(KOAA) A centuries-old tradition has become a new form of treatment for soldiers suffering from Post-Traumatic Stress Disorder. A Native American sweat lodge on Fort Carson is leading the way for military installations around the country.
It has been there since 1995.
“They didn’t have a clue as to what we were doing, and we weren’t telling them at the time,” says faith group leader Michael Hackwith.
Hackwith, a Marine veteran of the Gulf War, started the inipi with a couple friends who wanted to follow their own cultural religious practice. They got permission from the manager of the Turkey Creek ranch at the time. The participants pray, sing, play drums and sweat in the tent around dozens of hot stones, in complete darkness. It is a purity ritual designed to help sweat out negativity, a common problem for struggling soldiers.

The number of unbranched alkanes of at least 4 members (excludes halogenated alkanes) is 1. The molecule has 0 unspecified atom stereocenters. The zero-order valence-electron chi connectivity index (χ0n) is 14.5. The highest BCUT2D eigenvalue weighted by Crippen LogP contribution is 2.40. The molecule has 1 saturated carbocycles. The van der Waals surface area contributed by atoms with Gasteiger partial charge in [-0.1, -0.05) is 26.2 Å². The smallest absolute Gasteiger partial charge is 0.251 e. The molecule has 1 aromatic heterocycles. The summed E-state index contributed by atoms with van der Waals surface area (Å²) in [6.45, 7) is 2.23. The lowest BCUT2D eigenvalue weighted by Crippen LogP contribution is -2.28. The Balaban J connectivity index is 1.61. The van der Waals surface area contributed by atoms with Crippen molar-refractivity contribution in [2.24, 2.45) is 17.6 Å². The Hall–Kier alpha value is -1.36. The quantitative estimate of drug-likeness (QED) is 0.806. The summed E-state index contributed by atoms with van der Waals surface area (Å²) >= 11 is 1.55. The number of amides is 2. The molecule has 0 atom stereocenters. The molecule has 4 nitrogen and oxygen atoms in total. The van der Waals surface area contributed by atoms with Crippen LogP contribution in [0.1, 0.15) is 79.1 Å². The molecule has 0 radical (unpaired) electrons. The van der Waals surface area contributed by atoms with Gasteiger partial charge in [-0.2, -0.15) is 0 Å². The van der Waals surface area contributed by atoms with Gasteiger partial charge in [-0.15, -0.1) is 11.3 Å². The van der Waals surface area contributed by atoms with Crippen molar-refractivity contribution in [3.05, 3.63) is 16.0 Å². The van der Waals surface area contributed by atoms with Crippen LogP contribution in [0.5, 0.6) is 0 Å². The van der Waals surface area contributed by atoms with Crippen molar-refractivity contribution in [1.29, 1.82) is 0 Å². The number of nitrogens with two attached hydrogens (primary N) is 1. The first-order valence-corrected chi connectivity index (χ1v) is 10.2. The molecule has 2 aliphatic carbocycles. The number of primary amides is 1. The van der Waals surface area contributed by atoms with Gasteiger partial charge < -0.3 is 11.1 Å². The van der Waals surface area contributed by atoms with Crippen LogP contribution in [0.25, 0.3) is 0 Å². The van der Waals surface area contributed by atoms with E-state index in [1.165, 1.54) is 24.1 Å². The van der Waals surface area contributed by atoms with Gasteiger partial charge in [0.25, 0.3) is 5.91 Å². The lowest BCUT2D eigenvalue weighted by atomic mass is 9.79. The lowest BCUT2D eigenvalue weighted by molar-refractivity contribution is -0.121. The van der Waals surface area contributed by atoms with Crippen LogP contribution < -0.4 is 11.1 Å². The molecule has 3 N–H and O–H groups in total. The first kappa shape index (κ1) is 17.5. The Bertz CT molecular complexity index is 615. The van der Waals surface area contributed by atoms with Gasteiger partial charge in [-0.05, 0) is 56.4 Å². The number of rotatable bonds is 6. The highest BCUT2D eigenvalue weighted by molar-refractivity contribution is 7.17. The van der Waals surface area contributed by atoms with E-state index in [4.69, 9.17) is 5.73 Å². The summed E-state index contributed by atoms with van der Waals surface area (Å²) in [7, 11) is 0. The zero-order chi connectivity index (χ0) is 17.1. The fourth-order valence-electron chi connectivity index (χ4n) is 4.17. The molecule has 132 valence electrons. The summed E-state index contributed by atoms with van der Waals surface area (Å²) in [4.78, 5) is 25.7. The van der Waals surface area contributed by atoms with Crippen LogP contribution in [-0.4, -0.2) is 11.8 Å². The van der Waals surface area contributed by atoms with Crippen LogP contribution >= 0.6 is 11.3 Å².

Fort Carson formally recognized the sweat lodge as a religious practice in 2005, the first ever on a military base. Chaplains now recommend the ritual to those with PTSD. Guided by natives belting out tribal chants, everyone else is encouraged to pray in their own faith.
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